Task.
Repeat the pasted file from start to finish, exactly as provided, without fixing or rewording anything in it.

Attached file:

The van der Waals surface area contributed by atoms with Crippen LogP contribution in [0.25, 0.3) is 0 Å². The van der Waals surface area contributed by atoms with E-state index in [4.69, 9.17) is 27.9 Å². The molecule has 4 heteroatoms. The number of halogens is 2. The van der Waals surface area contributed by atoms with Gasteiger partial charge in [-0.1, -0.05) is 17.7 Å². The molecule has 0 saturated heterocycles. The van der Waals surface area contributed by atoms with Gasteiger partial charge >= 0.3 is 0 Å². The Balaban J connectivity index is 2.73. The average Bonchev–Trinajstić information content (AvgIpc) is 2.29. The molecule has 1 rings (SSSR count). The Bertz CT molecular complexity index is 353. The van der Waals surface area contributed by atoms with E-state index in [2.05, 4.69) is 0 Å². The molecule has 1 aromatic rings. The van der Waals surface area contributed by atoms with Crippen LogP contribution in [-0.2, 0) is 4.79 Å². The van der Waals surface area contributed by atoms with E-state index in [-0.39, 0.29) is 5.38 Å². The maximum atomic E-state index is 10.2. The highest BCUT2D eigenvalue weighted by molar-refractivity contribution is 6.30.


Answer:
The van der Waals surface area contributed by atoms with Crippen LogP contribution in [0.25, 0.3) is 0 Å². The van der Waals surface area contributed by atoms with E-state index in [4.69, 9.17) is 27.9 Å². The molecule has 4 heteroatoms. The number of halogens is 2. The van der Waals surface area contributed by atoms with Gasteiger partial charge in [-0.1, -0.05) is 17.7 Å². The molecule has 0 saturated heterocycles. The van der Waals surface area contributed by atoms with Gasteiger partial charge >= 0.3 is 0 Å². The Balaban J connectivity index is 2.73. The average Bonchev–Trinajstić information content (AvgIpc) is 2.29. The molecule has 1 rings (SSSR count). The Bertz CT molecular complexity index is 353. The van der Waals surface area contributed by atoms with E-state index in [2.05, 4.69) is 0 Å². The molecule has 1 aromatic rings. The van der Waals surface area contributed by atoms with Crippen LogP contribution in [-0.2, 0) is 4.79 Å². The van der Waals surface area contributed by atoms with E-state index in [-0.39, 0.29) is 5.38 Å². The maximum atomic E-state index is 10.2. The highest BCUT2D eigenvalue weighted by molar-refractivity contribution is 6.30.